|Budget Amount *help
¥3,600,000 (Direct Cost : ¥3,600,000)
Fiscal Year 2002 : ¥600,000 (Direct Cost : ¥600,000)
Fiscal Year 2001 : ¥3,000,000 (Direct Cost : ¥3,000,000)
Bottom simulating reflectors (BSR) are widely distributed in accretionary prism of Nankai Trough, showing the presence of enormous amount of methane gas hydrate. Methane hydrate can play a role as cap rock for migrating thermogenic free gas. If thermogenic gas is generating sufficiently in deeper part of accretionary prisms of Nankai Trough, thermogenic can be efficiently accumulated below the methane gas hydrate layer. Hydrocarbon gases trapped in the sedimentary rocks with and without calcite veins and carbonate concretions were analyzed to evaluate the upward migration of thermogenic gas. The sedimentary rocks with calcite veins are generally rich in hydrocarbon gases showing that they are mainly present in fluid inclusions of calcite veins. These hydrocarbon gases generally contain significant amount of ethane, showing their thermogenjc origln. However, thermogeneic gases were not detected in the samples from ODP Leg 190, Nankai Trough, since the samples provided for this study wer
e poor in calcite veins and concretions.
The samples from ODP Leg 190 Site 1178 were analyzed for possible eubacterial biomarkers such as hopanes, hopanols, and hopanoic acis with their compound sp ecific carbon isotope ratios to evaluate contribution of thermogenic methane to bacteria mediated material circulation. The samples from 200 to 400 mbsf (Subunits IIA) (Shipboard Scientific Party, 2001) are characterized by high TOC concentrations, highl C/N rations, and high concentrations of land plant-derived long chain n-alkanes, n-alcohols, and n-alkanoic acids, showing richness of terrigenous organic matter. These organic geochemical characteristics are consistent well with lithologies of Subunit IIA characterized by abundant sand and silt turbidites with carbonate-poor mudstones.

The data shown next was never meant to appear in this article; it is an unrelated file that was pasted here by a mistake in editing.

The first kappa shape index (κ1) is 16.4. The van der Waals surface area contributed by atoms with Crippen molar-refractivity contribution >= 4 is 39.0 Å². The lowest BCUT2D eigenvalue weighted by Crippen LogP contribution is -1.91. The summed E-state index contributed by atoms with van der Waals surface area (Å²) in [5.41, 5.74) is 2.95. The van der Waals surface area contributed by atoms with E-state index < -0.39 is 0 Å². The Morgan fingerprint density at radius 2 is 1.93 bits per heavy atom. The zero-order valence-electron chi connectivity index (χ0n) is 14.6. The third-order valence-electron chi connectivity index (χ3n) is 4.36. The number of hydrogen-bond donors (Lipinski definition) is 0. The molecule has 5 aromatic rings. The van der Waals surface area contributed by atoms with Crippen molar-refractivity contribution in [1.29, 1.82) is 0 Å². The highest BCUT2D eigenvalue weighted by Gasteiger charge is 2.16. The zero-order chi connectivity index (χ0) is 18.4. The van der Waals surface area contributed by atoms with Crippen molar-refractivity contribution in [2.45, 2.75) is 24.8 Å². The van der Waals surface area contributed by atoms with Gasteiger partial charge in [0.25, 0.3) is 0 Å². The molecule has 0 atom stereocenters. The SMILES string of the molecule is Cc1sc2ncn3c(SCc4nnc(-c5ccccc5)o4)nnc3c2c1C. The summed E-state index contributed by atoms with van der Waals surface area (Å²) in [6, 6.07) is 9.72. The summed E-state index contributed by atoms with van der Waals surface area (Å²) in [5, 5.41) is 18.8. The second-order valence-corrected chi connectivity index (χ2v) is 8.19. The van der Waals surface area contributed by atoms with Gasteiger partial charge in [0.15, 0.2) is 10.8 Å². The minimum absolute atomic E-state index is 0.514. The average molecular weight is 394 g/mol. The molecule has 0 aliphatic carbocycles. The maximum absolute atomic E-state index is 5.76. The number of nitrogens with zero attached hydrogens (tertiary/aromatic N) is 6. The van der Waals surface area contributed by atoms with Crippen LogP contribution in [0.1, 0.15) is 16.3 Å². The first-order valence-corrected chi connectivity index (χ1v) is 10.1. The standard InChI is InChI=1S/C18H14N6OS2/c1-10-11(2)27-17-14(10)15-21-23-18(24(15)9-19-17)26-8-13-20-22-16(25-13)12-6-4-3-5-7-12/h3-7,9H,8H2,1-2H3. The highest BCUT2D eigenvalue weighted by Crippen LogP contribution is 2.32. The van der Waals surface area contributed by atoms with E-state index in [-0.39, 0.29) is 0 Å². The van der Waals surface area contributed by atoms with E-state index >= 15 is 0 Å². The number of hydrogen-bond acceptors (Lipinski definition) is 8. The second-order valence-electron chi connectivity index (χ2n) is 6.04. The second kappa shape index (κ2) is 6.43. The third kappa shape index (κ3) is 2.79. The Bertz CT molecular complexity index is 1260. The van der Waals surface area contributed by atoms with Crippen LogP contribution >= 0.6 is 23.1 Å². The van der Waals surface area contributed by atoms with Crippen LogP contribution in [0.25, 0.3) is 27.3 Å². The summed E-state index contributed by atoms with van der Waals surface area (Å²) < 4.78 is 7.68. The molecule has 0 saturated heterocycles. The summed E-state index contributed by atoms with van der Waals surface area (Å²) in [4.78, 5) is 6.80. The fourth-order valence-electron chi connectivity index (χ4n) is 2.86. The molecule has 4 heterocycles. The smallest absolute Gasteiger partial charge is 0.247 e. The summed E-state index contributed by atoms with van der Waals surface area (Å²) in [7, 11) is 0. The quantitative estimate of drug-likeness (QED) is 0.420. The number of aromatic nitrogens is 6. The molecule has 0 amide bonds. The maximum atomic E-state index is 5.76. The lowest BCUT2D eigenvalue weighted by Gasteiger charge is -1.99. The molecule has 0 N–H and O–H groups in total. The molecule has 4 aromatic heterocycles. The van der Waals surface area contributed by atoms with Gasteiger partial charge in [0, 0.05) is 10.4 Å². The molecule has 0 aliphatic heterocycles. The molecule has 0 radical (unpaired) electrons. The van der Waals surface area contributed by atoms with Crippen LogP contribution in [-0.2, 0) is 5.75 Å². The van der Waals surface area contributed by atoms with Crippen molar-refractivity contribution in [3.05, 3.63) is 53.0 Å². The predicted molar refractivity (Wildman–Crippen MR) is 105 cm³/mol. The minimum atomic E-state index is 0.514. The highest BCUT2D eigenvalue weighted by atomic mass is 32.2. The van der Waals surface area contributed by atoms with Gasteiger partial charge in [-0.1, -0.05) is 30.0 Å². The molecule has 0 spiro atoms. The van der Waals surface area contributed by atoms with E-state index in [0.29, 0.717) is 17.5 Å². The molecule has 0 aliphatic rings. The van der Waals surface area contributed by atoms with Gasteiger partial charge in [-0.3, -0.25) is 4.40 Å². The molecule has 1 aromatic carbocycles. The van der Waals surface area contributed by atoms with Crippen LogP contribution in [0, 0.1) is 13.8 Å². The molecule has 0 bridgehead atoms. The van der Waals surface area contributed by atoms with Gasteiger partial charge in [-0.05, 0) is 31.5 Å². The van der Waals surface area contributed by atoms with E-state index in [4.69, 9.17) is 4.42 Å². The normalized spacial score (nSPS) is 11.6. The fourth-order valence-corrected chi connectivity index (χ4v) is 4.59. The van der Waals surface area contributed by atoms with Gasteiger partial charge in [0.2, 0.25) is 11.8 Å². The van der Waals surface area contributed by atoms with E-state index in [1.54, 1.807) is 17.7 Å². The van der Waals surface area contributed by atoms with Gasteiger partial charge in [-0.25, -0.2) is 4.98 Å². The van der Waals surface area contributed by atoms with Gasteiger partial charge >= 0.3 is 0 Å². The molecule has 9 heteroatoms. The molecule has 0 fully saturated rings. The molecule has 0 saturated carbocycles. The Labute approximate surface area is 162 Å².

Concentrations of total hopanols and diploptene clearly decrease with increasing depth. While concentrations of total hopanoic acids tend to be higher in Subunit IIA. We concluded that hopanoic acids are mainly terrestrial organic compounds derived from oxidation products of bacterio-polyhopanols on land. In all the Sites, significant amount of diploptene was commonly detected in sediment shallower than 100 mbsf with a high diploptene to hop-17(21)-ene ratio. Depth profiles of total hopanols and diploptene concentrations are similar to that of bacteria cell number, suggesting their in situ eubacteria origin. Less